Nothing like starting out your day with a laugh — and today I have Matthew Lynch (“12 Reasons Why Obama is One of the Greatest Presidents Ever,” Huffington Post, November 15) to thank for it.
About half of Lynch’s points boil down to, “Obama is for x, because he makes speeches talking about x all the time.” He starts out with the best one of all:
“Unlike the many presidents who preceded him, he cares about what is best for the greater good. He truly does represent The People. His actions have always been motivated by a sincere desire to do what is best for the majority, even if it meant losing ground with the wealthy, influential or powerful minority.”
Um, yeah. That’s why he adopted a Republican “universal healthcare” proposal to require everybody to buy private health insurance — and give taxpayer money to the ones who can’t afford it. That should be popular with “The People,” all right — at least those who own stock in insurance companies. That’s why he quietly promised the drug companies he wouldn’t use Medicare’s bargaining power to negotiate lower drug prices. That’s why Joe Biden conducts copyright enforcement policy out of Disney’s corporate headquarters and the administration backs draconian copyright legislation dictated in secret by proprietary content industries.
Among my favorite other howlers:
“2. He is for civil rights. He has consistently spoken on behalf of the disenfranchised, the underdog and the most controversial members of society …”
Yeah, I know he said a lot of stuff about gay marriage and ending Don’t Ask Don’t Tell. But he refused to actually stop prosecuting gays in the military before the law was repealed, or to put enforcement on the back burner, even when he was fully capable of using his executive authority to do so.
And notice Lynch doesn’t say “civil liberties.” Obama said a lot of stuff about them, too — back in 2008. Since then he’s expanded unconstitutional wiretapping, run interference for the telecoms that help out with it and given amnesty to people who systematically ordered and engaged in torture. Holding war criminals accountable would be “divisive,” you see. He owes the late Nuremberg defendants an apology — they were only following orders, too.
4. Healthcare. I think we already covered that.
“5. He is for the middle class. Here are just a few of the comments made by President Barack Obama in recent months …”
A lot of presidents were for a lot of stuff, if you stick to reading their collected speeches. In practice, Obama’s farm policies are written by ADM and Monsanto, and the office of Secretary of the Treasury is permanently reserved for Goldman-Sachs alumni, just as under his predecessors.
Obama’s actual economic policy is classic Hamiltonianism: Responding to technologies of abundance that reduce the need for capital and labor by using Rube Goldberg mechanisms to artificially prop up the demand for those inputs — even if it means giving people tax breaks for throwing stuff away and replacing it. The stomach-churning irony is that most of the same greenwashed Whole Foods liberals who applaud this also condemn planned obsolescence and the Military-Industrial Complex, which were designed to accomplish exactly the same result. The proper approach to technologies of abundance is to make sure their benefits are fully internalized by workers and consumers, by ceasing to enforce monopolies, artificial scarcities and rents of all kind. If it takes only fifteen hours of labor a week to produce our standard of living, it should only take fifteen hours of labor to enjoy that standard of living. But that would annoy Obama’s Big Business friends.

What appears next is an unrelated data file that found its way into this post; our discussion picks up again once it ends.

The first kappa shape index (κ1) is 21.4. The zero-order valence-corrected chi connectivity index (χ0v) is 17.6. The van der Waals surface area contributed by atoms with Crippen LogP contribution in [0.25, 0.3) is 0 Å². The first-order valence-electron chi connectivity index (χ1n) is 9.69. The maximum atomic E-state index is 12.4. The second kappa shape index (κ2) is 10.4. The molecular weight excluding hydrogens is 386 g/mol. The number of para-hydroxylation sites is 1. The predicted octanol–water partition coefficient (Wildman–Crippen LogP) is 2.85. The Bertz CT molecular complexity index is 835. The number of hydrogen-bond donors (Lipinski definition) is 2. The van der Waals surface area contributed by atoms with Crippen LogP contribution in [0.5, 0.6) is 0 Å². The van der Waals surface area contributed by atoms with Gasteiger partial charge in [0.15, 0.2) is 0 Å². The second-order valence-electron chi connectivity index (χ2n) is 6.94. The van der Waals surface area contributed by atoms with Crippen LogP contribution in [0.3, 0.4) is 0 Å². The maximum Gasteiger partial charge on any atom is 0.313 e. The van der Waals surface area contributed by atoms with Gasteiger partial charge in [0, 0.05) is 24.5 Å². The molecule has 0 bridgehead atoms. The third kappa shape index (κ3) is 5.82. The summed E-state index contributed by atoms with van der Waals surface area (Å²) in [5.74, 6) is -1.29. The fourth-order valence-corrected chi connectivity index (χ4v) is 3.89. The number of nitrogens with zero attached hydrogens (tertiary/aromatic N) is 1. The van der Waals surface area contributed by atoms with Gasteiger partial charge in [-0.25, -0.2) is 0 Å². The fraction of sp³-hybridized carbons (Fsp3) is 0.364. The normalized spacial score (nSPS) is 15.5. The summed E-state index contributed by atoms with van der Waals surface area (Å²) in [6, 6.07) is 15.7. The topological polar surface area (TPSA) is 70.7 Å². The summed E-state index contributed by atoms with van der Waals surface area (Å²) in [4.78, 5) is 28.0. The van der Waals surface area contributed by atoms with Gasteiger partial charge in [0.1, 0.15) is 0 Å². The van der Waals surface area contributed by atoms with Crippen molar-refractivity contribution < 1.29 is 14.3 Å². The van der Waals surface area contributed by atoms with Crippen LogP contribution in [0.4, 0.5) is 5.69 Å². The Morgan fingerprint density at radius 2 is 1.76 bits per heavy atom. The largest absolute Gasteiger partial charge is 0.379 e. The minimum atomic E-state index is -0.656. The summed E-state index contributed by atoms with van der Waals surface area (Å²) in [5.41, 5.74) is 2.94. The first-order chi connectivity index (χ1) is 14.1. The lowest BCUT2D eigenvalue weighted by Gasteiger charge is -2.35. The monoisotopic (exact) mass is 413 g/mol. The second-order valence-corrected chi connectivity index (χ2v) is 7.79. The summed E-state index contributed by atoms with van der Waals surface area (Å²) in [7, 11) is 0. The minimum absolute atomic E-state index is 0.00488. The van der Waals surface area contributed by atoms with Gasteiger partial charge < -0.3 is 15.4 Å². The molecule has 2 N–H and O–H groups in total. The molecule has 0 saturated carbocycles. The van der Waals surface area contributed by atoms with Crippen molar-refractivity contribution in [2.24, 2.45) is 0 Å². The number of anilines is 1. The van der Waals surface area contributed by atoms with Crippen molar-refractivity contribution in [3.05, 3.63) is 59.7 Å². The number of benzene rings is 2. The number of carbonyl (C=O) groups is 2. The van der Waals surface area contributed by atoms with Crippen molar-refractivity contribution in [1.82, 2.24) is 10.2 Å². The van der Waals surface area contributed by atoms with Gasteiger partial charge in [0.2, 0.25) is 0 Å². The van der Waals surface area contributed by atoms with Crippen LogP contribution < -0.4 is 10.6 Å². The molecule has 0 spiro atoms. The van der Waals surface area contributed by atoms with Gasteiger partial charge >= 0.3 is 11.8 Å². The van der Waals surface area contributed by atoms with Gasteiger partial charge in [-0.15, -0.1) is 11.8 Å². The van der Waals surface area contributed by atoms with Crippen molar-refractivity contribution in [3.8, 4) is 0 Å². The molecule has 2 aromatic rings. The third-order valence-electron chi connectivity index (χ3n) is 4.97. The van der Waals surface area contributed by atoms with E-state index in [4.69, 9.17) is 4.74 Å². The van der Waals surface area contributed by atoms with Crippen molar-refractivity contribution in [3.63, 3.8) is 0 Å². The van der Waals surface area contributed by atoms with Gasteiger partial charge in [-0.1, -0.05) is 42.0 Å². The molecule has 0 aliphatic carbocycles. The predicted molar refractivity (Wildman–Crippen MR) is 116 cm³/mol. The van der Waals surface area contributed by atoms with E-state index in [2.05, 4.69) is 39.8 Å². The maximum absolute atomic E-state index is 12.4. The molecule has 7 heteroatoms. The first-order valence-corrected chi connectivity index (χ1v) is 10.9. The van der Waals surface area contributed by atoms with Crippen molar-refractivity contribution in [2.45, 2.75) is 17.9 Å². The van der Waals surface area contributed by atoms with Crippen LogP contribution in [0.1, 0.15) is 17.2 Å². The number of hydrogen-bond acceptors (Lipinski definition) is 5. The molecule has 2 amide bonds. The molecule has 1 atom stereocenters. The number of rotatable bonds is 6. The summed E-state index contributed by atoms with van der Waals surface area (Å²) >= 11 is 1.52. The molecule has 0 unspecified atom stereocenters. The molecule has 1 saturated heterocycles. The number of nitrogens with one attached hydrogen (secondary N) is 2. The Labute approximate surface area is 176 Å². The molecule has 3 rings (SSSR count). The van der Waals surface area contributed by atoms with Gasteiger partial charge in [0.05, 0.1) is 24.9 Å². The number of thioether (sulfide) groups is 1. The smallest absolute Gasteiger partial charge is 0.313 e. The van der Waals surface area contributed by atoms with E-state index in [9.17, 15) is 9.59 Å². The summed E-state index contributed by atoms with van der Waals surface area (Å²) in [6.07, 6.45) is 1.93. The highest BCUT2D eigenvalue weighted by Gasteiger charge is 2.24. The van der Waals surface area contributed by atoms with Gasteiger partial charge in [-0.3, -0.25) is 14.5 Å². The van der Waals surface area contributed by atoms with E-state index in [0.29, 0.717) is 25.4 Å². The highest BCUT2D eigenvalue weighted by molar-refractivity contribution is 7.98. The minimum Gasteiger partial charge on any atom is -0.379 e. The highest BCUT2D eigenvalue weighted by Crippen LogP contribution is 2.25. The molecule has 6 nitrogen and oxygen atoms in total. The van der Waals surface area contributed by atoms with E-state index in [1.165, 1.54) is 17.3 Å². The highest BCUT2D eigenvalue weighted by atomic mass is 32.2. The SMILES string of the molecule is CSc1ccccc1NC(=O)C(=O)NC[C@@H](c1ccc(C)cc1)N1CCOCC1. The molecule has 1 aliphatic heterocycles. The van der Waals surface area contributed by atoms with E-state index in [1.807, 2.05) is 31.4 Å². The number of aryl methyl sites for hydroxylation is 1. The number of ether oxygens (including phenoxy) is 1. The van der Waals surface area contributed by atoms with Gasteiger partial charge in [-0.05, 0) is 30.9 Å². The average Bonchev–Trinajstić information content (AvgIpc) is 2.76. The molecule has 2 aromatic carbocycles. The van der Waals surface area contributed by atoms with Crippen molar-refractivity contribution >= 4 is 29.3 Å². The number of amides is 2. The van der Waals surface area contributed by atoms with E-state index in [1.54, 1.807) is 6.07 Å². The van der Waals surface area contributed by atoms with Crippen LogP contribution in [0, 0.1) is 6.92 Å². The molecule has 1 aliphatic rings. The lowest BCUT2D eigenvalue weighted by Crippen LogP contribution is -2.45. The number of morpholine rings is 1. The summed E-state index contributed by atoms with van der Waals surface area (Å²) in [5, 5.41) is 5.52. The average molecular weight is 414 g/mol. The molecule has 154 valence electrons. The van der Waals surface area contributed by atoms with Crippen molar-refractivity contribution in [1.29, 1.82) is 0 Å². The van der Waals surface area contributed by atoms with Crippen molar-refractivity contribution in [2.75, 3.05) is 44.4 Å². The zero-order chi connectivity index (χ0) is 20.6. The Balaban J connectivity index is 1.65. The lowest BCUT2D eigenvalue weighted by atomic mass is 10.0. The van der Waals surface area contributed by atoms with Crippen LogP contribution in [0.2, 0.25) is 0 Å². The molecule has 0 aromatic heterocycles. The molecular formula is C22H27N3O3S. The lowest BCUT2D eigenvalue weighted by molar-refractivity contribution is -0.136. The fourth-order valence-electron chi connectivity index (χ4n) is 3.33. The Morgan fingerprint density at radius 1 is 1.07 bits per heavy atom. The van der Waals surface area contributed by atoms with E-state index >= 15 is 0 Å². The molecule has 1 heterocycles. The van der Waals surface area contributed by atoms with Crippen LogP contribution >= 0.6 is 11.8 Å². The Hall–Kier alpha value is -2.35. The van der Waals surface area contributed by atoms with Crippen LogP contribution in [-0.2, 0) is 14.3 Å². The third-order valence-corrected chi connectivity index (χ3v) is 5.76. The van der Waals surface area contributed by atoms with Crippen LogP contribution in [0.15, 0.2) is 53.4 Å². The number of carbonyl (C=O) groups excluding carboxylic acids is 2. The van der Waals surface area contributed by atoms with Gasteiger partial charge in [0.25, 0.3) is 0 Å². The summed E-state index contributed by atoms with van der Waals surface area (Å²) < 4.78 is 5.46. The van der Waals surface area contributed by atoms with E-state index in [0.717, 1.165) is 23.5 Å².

My favorite, though, is this:
“10. He is for peace. Let us never forget that Barack Obama was awarded the Nobel Peace Prize in 2009 …”
Yeah, he uses that Peace Prize as a paperweight to hold down his drone kill list. Obama didn’t end the war in Afghanistan — he transformed it into a remote-control video game war in which wedding parties can be massacred at the push of a button. And of course, Lynch can’t resist throwing in a mention of the Zero Dark Thirty crap about killing Bin Laden.
I can’t help picturing someone fifty years ago breathlessly gushing “I love JFK because he’s the Peace President” — while ignoring the Bay of Pigs, the Diem assassination and Green Berets in Vietnam.
Lynch’s points, edited for substance, are basically on the same level as a guy in a bar decked out in Full Cleveland thirty years ago saying “I feel comfortable with Reagan.” Obama’s the Reagan of moderate center-left NPR liberals who shop at Whole Foods. If you’re satisfied with the image of peace and social justice, while government in substance continues to serve the same powerful interests, keep right on voting — that’s what it’ll get you.
Kevin Carson is a senior fellow of the Center for a Stateless Society (c4ss.org) and holds the Center’s Karl Hess Chair in Social Theory.